11. Regularly check the pH of the brew using pH strips, fully fermented kombucha has a pH of 2.7- 2.5 if it's above 3.5 that means that fermentation isn’t taking place and that the brew should not be drunk
Kombucha Crock Care
1. General Cleaning
Kombucha crocks should be thoroughly cleaned after every ferment. This prevents mold from growing in the crocks. Pay attention to the tight nooks and crannies where residual yeast might get stuck as they will only rot, leading to mold growth. After cleaning the crocks, they should be allowed to dry before being put in storage. For more thorough cleaning you can remove the spigot and scrub its interior with a spigot brush.
Kombucha crocks should be stored in a dry environment away from fermentation projects. Ensure that the storage area is free of mold as it might produce mold spores that would contaminate any future brews. The crocks should also be stored on a secure surface to avoid accidental falls which will result in breakage.
How to Clean your Kombucha Crock
Dish soap (avoid antibacterial soap as its residues can harm SCOBY culture in future brews)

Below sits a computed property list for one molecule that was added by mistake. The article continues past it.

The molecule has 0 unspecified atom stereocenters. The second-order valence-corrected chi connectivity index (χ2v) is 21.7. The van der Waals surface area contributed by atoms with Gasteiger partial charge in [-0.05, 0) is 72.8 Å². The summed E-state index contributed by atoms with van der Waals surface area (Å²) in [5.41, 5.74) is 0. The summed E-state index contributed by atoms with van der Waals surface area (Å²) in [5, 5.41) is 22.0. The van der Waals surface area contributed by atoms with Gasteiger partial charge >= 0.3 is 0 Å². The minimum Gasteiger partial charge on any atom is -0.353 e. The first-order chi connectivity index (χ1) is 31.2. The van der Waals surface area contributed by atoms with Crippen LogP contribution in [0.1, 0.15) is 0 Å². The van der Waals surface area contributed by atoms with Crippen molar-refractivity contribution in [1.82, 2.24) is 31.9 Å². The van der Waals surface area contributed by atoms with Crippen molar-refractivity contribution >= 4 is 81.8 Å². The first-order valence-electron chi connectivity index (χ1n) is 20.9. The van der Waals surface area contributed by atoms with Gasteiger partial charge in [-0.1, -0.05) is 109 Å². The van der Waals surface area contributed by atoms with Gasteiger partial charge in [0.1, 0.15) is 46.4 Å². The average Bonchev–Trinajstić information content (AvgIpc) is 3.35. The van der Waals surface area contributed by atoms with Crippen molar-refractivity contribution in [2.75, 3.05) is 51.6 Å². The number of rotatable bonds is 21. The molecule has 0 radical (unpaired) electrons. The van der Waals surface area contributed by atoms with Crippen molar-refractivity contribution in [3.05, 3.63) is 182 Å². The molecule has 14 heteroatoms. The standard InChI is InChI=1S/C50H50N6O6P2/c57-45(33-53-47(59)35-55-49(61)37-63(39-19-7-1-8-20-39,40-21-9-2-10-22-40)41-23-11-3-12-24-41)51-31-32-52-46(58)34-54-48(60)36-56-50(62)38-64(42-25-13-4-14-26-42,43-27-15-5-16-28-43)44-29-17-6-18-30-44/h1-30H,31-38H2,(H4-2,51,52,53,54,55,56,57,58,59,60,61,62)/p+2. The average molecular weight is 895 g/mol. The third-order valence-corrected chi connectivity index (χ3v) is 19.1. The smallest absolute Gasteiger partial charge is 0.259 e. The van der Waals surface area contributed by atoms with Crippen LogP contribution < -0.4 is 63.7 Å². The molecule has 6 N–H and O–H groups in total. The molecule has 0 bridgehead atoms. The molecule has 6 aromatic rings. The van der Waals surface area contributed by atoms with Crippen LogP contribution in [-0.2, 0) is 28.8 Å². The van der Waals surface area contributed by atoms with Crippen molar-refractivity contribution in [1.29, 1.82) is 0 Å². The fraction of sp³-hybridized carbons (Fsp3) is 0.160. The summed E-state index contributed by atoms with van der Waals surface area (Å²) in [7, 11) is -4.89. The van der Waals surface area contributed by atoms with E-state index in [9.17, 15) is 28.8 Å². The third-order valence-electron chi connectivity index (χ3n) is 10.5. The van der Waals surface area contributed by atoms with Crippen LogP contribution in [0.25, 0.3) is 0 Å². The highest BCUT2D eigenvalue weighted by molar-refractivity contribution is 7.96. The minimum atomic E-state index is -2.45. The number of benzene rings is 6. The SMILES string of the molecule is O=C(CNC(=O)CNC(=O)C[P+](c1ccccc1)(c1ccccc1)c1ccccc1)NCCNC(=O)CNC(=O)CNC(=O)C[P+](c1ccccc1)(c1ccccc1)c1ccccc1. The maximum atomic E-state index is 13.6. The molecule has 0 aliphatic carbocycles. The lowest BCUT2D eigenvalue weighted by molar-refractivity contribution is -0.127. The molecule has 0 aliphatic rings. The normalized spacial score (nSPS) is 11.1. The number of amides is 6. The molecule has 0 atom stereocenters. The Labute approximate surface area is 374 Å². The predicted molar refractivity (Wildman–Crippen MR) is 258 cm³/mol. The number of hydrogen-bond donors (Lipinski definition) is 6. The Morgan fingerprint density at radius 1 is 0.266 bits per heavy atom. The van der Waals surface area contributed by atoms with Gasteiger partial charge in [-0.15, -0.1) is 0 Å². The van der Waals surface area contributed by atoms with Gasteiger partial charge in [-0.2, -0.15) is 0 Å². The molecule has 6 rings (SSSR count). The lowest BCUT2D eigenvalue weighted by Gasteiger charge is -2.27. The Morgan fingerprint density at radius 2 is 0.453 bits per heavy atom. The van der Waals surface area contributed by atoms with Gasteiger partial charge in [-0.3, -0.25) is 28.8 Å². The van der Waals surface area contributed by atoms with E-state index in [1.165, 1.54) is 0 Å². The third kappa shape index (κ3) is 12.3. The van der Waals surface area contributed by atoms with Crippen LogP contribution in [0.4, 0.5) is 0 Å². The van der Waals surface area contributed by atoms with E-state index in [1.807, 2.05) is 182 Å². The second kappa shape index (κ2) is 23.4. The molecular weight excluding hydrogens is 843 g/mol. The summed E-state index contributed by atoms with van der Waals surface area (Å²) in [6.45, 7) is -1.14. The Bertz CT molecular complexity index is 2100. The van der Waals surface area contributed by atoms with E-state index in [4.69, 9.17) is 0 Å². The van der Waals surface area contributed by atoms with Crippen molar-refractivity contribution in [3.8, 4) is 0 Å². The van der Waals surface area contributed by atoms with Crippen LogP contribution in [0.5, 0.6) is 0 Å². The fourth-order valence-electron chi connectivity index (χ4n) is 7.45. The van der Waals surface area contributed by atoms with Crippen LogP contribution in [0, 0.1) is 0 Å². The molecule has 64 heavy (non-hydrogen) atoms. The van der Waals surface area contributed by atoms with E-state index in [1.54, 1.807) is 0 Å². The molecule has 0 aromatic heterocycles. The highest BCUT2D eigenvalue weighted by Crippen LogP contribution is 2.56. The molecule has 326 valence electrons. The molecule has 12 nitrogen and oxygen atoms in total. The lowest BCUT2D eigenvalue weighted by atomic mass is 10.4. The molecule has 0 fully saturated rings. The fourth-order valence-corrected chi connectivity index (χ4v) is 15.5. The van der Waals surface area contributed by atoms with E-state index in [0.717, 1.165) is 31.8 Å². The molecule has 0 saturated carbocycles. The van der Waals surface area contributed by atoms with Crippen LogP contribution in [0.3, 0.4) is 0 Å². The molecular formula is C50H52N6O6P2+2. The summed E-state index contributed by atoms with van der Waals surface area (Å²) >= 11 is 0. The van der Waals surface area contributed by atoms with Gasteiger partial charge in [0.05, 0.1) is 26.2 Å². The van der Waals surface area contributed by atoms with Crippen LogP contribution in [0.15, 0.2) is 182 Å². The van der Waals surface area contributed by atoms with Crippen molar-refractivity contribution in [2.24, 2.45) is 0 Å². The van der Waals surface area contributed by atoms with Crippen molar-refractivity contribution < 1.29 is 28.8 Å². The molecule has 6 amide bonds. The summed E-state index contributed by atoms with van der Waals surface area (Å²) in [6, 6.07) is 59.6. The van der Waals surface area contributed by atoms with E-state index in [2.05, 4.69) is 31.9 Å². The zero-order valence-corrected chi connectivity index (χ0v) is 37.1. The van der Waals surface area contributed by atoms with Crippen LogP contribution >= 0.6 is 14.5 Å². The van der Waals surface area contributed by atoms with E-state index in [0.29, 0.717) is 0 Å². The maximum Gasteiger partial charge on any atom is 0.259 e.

Scrub sponge (avoid metallic scrubbers as they will scratch and chip away the crock’s finish)
Spigot cleaning brush
1. Pour in the hot water into the kombucha crock and generously apply dish soap on to the scrubbing sponge
2. Thoroughly scrub the interior of the crock paying particular attention to the bottom ring where yeast crumps might get stuck
3. Proceed to scrub the outer surface of the crock as well as the bottom end
4. Use a spigot cleaning brush to remove any gunk that might be in the spigot
5. Rinse with cold water, let the faucet run for a few cycles to thoroughly wash away any soapy water that might be trapped in it
6. Rinse the entire crock with distilled vinegar
7. Set the crock under sunlight to dry. Alternatively, you can place it upside down on a clean dish rack and allow it to dry completely
Kombucha Crock Warnings
1. Spigot Type